Tourism generates employment and adds to the entrepreneurial wealth of a nation. While tourism's advantages are many its undesirable side-effects have raised fresh problems.
Tourism can cause social, cultural or environmental disruptions. One of the greatest concerns is its damage to the environment. In order to attract more tourists, sprawling resorts are built which take neither the local architectural styles nor the ecology into consideration. Natural systems come to be destroyed as a result of indiscriminate construction to provide water and waste disposal facilities and recreational arrangements to tourists. Overuse of environmental wealth disturbs the ecological balance.
Damage is most in wildlife parks which remain the foremost sites of tourist attraction. Tourist vans and the visitor's feet destroy the ground vegetation, thus affecting the feeding habits of the animals and the landscape as well. Overcrowding brings about congestion, leading to environmental and health hazards.
The Taj Mahal, one of the Seven Wonders of the world, has suffered a lot of wear and tear from trampling feet of tourists. Some sociocultural effects of tourism have been damaging. Tourism often ushers in new life styles; arrangements as desired by tourists are provided in order to make them feel at home. The emergence of this 'other' culture in various places has caused dissatisfaction among the local people. The concern is that the local people tend to imitate the foreign values, breaking away from their own traditions. To promote safe tourism while ensuring that it remains a profitable industry it is imperative to understand the factors that hamper the growth of tourism and check them effectively.
General instability of the nation is damaging to tourism prospects. Political disturbances, in particular, pose a serious problem. The growing violence in the international scene and increasing threat of terrorism affects the flow of tourists. Countries like Sri Lanka have been a victim to terrorist threats for long and have therefore suffered setbacks in tourism.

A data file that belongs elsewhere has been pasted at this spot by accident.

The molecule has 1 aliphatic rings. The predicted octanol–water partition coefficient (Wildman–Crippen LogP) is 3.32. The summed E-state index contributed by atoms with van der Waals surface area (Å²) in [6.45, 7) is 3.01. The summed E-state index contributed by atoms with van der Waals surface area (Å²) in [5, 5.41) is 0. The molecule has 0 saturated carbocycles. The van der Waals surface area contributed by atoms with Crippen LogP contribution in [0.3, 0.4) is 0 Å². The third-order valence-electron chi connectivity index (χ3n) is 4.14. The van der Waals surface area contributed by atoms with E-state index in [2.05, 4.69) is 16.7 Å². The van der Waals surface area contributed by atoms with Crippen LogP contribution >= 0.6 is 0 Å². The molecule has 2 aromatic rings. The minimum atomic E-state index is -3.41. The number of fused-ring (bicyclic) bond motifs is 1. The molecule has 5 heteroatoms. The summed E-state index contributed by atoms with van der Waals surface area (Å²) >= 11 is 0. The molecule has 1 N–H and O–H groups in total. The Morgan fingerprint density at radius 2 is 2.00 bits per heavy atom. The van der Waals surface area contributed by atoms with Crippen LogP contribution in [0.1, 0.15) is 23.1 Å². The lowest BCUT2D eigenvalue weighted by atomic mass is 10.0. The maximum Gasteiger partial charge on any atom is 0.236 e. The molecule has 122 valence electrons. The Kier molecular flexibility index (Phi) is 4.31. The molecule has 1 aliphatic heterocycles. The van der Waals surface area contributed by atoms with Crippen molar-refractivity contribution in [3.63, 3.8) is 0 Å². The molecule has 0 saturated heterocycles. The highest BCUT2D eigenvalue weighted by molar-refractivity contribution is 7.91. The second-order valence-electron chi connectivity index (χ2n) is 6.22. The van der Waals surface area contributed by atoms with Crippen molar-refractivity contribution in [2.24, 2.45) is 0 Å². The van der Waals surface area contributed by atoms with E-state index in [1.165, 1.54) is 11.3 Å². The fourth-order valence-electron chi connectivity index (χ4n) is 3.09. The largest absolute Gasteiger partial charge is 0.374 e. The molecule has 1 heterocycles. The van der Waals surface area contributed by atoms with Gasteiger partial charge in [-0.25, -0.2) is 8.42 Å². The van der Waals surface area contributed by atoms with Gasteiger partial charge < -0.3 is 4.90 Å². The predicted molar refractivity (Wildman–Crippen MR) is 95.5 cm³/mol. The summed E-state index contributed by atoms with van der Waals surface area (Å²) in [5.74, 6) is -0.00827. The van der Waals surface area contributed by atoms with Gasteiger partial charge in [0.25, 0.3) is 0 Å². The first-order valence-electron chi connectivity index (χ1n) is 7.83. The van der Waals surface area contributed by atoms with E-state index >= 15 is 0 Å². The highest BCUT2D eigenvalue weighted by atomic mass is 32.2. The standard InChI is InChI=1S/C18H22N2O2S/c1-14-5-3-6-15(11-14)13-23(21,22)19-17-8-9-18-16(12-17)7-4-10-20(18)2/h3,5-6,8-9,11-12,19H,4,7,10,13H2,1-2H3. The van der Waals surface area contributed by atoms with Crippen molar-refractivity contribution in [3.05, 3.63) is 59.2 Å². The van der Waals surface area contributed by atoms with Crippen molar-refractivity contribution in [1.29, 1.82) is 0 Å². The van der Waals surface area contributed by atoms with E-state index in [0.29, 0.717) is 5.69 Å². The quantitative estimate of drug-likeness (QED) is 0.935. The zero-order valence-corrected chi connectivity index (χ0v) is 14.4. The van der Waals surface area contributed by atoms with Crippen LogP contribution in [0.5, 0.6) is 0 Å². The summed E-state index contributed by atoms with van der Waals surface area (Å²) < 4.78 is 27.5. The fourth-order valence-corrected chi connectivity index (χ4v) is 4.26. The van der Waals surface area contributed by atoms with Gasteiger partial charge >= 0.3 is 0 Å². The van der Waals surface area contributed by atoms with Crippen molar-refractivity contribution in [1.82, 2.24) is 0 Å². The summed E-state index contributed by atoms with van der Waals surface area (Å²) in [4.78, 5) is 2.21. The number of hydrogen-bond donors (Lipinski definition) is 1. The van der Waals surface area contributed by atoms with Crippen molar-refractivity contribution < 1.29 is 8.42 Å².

Whatever the problems, India must work hard to reap the benefits from this industry, for the country has everything to attract visitors from far and wide.
Give an appropriate title to the passage.
A Emergence of the World's Largest Industry
B The Sociocultural Effects of Tourism on the Environment
C Tourism - A Boon or a Bane
D The Growth of Eco-tourism
CHOOSE THE CORRECT OPTION TO COMPLETE EACH SENTENCE.
I didn't know that the seating in the gym area was _______, when it is folded away there is a lot more space.
CHOOSE THE PART OF THE SENTENCE THAT HAS AN ERROR.
In such a complex situation as this mistakes will be bound to happen occasionally.
A In such a complex situation
B as this mistakes
C will be bound
D to happen occasionally.
Please explain how is B the answer
Read the given diary entry and
answer the questions that follow :
Today was a sad day. Kooky, my squirrel ran away. One moment he was there, but the next moment he was gone!
I saw some of the other squirrels call to him from the tree outside and he ran to them. I think he was missing them. Mother was happy, so was granny. They said squirrels belonged to the open air, not to the buildings. I shall miss him. I'll keep some fruits for him outside, in case he gets hungry. Perhaps he'll come back some day. I don't think I'll recognise him, though. All squirrels look so similar! More tomorrow -
Why did Kooky run away?
A He wanted his mother.
B He wanted to play.
C He missed his friends.
D He wanted to climb trees.
correct ans is C